The Court and Civil Rights
The Abandonment of the Freedmen • The Civil Rights Cases •
Jim Crow Enthroned • The Treatment of Native Americans •
The Chinese Cases • The Insular Cases • The Incorporation
Theory • Women and the Law • The Court Draws Limits •
The Peonage Cases • A Few Small Steps • Conclusion • For
FREEDOM HAD BEEN the driving force of American law in the first half of the nineteenth century, leading up to the fight to end slavery and the Civil War. However, the meaning of that freedom was often contested. For Southern whites, for example, “freedom” implied the right to own slaves; for African Americans and their white allies, freedom meant an end to bondage. After that great outpouring of energy and creativity to end slavery, the latter decades of the century marked a withdrawal, a time of consolidation rather than advance, and in some areas retreat. The Republican Congresses of the war and Reconstruction era had attempted to write some statutory as well as constitutional safeguards to protect the former slaves, but the Supreme Court nullified nearly all this work. The greatest impact of the Civil Rights Acts and the Fourteenth and Fifteenth Amendments would come nearly a century later in the civil rights struggles of the 1960s.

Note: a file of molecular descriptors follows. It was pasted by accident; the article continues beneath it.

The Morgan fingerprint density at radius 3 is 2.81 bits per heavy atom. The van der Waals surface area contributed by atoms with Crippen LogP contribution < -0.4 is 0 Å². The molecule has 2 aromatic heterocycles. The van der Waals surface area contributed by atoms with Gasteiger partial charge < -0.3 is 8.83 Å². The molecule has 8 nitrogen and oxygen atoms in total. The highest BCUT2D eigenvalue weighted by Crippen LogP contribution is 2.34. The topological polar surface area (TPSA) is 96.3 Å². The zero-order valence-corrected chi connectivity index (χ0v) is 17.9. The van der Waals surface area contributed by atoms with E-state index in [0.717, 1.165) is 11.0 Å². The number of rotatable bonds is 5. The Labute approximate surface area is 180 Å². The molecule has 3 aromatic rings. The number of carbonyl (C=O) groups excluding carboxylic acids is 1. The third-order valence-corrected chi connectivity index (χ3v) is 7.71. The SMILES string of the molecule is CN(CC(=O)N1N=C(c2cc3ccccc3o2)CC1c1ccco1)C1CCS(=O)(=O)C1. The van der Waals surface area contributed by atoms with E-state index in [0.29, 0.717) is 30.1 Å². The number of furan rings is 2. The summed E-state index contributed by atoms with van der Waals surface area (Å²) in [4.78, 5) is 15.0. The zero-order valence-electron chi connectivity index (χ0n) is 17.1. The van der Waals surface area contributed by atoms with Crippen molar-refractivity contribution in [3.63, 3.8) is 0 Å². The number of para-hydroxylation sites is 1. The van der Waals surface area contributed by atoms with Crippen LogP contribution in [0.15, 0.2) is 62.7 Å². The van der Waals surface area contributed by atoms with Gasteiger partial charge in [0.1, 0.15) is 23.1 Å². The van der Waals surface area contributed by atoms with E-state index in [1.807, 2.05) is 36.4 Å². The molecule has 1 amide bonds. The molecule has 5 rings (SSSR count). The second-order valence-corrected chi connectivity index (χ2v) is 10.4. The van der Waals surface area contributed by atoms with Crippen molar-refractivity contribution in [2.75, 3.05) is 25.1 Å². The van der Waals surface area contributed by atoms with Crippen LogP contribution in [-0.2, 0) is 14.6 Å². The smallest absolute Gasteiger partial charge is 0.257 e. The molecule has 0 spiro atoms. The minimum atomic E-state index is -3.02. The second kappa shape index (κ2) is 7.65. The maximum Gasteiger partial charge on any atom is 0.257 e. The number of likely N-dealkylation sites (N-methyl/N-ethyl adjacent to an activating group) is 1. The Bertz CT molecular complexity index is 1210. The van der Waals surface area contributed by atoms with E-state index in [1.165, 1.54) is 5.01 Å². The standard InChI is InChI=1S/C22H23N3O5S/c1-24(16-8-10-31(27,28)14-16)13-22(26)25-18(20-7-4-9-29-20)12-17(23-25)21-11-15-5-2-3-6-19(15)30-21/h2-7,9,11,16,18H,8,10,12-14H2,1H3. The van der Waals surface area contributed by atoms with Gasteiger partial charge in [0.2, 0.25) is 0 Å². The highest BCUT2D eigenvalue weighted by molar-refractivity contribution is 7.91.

The Court also seemingly had little interest in expanding the protection of constitutional safeguards over other minorities as well, and in general acquiesced in congressional and presidential initiatives as well as state laws discriminating against Native Americans, Asians, and peoples living in the territories won in the Spanish-American War, as well as against Mormons. After some mid-century reforms, women found little that could be considered hopeful after the war. The suffrage drive had been shunted aside to focus all available energy on abolition and the drive for racial equality, and the effort to secure the vote would not be successfully revivified until the early twentieth century. Both at the state level and in the Supreme Court, judges interpreted the law to reflect the dominant social view that women had few rights and ought to be kept confined in their proper domestic sphere.
The few hopeful signs could be found only when bigotry pushed too far, but even then, the Court reacted slowly and cautiously. In terms of legal and constitutional agen-